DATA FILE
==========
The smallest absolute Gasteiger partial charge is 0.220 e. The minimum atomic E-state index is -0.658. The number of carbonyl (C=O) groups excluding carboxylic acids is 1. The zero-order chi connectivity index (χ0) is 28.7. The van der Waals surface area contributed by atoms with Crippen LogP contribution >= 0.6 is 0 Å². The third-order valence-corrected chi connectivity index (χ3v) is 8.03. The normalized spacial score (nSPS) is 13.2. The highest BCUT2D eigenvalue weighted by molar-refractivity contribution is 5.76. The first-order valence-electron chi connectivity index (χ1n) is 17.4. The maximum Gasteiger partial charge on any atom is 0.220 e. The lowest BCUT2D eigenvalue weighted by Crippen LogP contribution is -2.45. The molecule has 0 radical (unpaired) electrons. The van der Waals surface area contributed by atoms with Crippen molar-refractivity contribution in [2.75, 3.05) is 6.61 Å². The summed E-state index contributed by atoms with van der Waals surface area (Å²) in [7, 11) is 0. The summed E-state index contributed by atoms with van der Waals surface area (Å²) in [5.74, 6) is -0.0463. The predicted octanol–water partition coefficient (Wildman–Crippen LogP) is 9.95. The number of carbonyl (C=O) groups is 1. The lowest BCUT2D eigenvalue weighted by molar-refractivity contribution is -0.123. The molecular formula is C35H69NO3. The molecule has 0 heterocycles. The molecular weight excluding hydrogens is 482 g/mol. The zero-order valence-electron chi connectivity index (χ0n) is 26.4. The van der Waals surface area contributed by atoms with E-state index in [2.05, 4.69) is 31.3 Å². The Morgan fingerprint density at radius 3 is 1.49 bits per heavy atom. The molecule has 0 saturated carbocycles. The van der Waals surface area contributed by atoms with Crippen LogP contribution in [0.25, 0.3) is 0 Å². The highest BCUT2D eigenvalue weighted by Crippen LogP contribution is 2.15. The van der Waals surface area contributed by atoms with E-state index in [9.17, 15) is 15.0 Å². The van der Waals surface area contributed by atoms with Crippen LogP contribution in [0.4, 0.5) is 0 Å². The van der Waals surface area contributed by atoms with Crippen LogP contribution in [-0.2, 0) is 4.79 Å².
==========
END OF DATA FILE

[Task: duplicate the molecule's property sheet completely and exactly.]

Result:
The smallest absolute Gasteiger partial charge is 0.220 e. The minimum atomic E-state index is -0.658. The number of carbonyl (C=O) groups excluding carboxylic acids is 1. The zero-order chi connectivity index (χ0) is 28.7. The van der Waals surface area contributed by atoms with Crippen LogP contribution >= 0.6 is 0 Å². The third-order valence-corrected chi connectivity index (χ3v) is 8.03. The normalized spacial score (nSPS) is 13.2. The highest BCUT2D eigenvalue weighted by molar-refractivity contribution is 5.76. The first-order valence-electron chi connectivity index (χ1n) is 17.4. The maximum Gasteiger partial charge on any atom is 0.220 e. The lowest BCUT2D eigenvalue weighted by Crippen LogP contribution is -2.45. The molecule has 0 radical (unpaired) electrons. The van der Waals surface area contributed by atoms with Crippen molar-refractivity contribution in [2.75, 3.05) is 6.61 Å². The summed E-state index contributed by atoms with van der Waals surface area (Å²) in [7, 11) is 0. The summed E-state index contributed by atoms with van der Waals surface area (Å²) in [5.74, 6) is -0.0463. The predicted octanol–water partition coefficient (Wildman–Crippen LogP) is 9.95. The number of carbonyl (C=O) groups is 1. The lowest BCUT2D eigenvalue weighted by molar-refractivity contribution is -0.123. The molecular formula is C35H69NO3. The molecule has 0 heterocycles. The molecular weight excluding hydrogens is 482 g/mol. The zero-order valence-electron chi connectivity index (χ0n) is 26.4. The van der Waals surface area contributed by atoms with E-state index in [2.05, 4.69) is 31.3 Å². The Morgan fingerprint density at radius 3 is 1.49 bits per heavy atom. The molecule has 0 saturated carbocycles. The van der Waals surface area contributed by atoms with Crippen LogP contribution in [0.25, 0.3) is 0 Å². The highest BCUT2D eigenvalue weighted by Crippen LogP contribution is 2.15. The van der Waals surface area contributed by atoms with E-state index in [9.17, 15) is 15.0 Å². The van der Waals surface area contributed by atoms with Crippen LogP contribution in [0.4, 0.5) is 0 Å². The van der Waals surface area contributed by atoms with Crippen LogP contribution in [-0.2, 0) is 4.79 Å².